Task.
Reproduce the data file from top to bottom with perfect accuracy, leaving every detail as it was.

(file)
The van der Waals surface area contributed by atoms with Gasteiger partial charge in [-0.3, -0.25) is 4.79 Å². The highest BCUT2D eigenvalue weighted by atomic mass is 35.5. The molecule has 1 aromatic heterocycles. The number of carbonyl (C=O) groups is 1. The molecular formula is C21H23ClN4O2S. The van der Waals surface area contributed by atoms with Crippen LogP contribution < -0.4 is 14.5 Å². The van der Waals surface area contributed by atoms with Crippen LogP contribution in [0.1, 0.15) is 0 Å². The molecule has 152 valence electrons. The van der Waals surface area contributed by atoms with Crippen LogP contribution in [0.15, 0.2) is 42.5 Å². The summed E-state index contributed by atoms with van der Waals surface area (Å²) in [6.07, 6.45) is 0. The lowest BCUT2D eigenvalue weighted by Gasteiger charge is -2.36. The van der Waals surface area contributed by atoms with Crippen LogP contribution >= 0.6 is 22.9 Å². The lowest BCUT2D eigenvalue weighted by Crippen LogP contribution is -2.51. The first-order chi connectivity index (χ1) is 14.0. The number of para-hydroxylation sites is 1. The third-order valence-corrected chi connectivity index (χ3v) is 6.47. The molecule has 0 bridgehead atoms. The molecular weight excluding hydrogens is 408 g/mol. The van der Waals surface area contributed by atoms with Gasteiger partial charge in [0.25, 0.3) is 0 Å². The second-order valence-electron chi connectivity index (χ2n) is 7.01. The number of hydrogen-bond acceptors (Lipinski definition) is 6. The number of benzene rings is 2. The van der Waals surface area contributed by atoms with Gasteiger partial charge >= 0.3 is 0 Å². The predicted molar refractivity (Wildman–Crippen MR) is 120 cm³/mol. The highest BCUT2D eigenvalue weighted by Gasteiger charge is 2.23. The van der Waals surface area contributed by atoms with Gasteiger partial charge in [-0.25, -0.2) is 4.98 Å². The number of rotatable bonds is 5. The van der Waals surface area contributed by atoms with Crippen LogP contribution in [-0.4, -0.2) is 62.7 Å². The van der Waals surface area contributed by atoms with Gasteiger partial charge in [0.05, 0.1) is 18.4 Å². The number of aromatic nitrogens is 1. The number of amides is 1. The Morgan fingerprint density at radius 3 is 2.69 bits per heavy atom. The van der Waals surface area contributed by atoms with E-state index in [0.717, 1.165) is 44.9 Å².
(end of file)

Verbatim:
The van der Waals surface area contributed by atoms with Gasteiger partial charge in [-0.3, -0.25) is 4.79 Å². The highest BCUT2D eigenvalue weighted by atomic mass is 35.5. The molecule has 1 aromatic heterocycles. The number of carbonyl (C=O) groups is 1. The molecular formula is C21H23ClN4O2S. The van der Waals surface area contributed by atoms with Crippen LogP contribution < -0.4 is 14.5 Å². The van der Waals surface area contributed by atoms with Crippen LogP contribution in [0.1, 0.15) is 0 Å². The molecule has 152 valence electrons. The van der Waals surface area contributed by atoms with Crippen LogP contribution in [0.15, 0.2) is 42.5 Å². The summed E-state index contributed by atoms with van der Waals surface area (Å²) in [6.07, 6.45) is 0. The lowest BCUT2D eigenvalue weighted by Gasteiger charge is -2.36. The van der Waals surface area contributed by atoms with Crippen LogP contribution >= 0.6 is 22.9 Å². The lowest BCUT2D eigenvalue weighted by Crippen LogP contribution is -2.51. The first-order chi connectivity index (χ1) is 14.0. The number of para-hydroxylation sites is 1. The third-order valence-corrected chi connectivity index (χ3v) is 6.47. The molecule has 0 bridgehead atoms. The molecular weight excluding hydrogens is 408 g/mol. The van der Waals surface area contributed by atoms with Gasteiger partial charge in [0.25, 0.3) is 0 Å². The second-order valence-electron chi connectivity index (χ2n) is 7.01. The number of hydrogen-bond acceptors (Lipinski definition) is 6. The number of benzene rings is 2. The van der Waals surface area contributed by atoms with Gasteiger partial charge >= 0.3 is 0 Å². The predicted molar refractivity (Wildman–Crippen MR) is 120 cm³/mol. The highest BCUT2D eigenvalue weighted by Gasteiger charge is 2.23. The van der Waals surface area contributed by atoms with Gasteiger partial charge in [-0.25, -0.2) is 4.98 Å². The number of rotatable bonds is 5. The van der Waals surface area contributed by atoms with Crippen LogP contribution in [-0.4, -0.2) is 62.7 Å². The van der Waals surface area contributed by atoms with Gasteiger partial charge in [0.05, 0.1) is 18.4 Å². The number of aromatic nitrogens is 1. The number of amides is 1. The Morgan fingerprint density at radius 3 is 2.69 bits per heavy atom. The van der Waals surface area contributed by atoms with E-state index in [0.717, 1.165) is 44.9 Å².